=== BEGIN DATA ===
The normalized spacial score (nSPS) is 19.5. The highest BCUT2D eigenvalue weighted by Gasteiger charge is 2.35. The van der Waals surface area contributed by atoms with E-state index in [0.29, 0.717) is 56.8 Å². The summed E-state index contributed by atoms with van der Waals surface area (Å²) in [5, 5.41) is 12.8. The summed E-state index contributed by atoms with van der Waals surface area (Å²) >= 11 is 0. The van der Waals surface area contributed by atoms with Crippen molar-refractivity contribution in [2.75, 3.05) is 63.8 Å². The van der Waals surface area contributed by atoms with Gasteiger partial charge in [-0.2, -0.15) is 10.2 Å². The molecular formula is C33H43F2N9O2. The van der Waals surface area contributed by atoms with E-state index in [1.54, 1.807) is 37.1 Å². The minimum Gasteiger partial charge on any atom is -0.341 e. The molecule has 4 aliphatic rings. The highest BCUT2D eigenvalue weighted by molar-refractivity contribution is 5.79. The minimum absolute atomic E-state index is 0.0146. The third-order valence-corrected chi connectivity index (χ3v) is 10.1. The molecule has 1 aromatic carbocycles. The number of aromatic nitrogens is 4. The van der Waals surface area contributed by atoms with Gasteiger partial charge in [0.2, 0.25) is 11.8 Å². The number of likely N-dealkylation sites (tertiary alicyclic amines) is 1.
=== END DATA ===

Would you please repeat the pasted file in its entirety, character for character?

The normalized spacial score (nSPS) is 19.5. The highest BCUT2D eigenvalue weighted by Gasteiger charge is 2.35. The van der Waals surface area contributed by atoms with E-state index in [0.29, 0.717) is 56.8 Å². The summed E-state index contributed by atoms with van der Waals surface area (Å²) in [5, 5.41) is 12.8. The summed E-state index contributed by atoms with van der Waals surface area (Å²) >= 11 is 0. The van der Waals surface area contributed by atoms with Crippen molar-refractivity contribution in [2.75, 3.05) is 63.8 Å². The van der Waals surface area contributed by atoms with Gasteiger partial charge in [-0.2, -0.15) is 10.2 Å². The molecular formula is C33H43F2N9O2. The van der Waals surface area contributed by atoms with E-state index in [1.54, 1.807) is 37.1 Å². The minimum Gasteiger partial charge on any atom is -0.341 e. The molecule has 4 aliphatic rings. The highest BCUT2D eigenvalue weighted by molar-refractivity contribution is 5.79. The minimum absolute atomic E-state index is 0.0146. The third-order valence-corrected chi connectivity index (χ3v) is 10.1. The molecule has 1 aromatic carbocycles. The number of aromatic nitrogens is 4. The van der Waals surface area contributed by atoms with Gasteiger partial charge in [0.2, 0.25) is 11.8 Å². The number of likely N-dealkylation sites (tertiary alicyclic amines) is 1.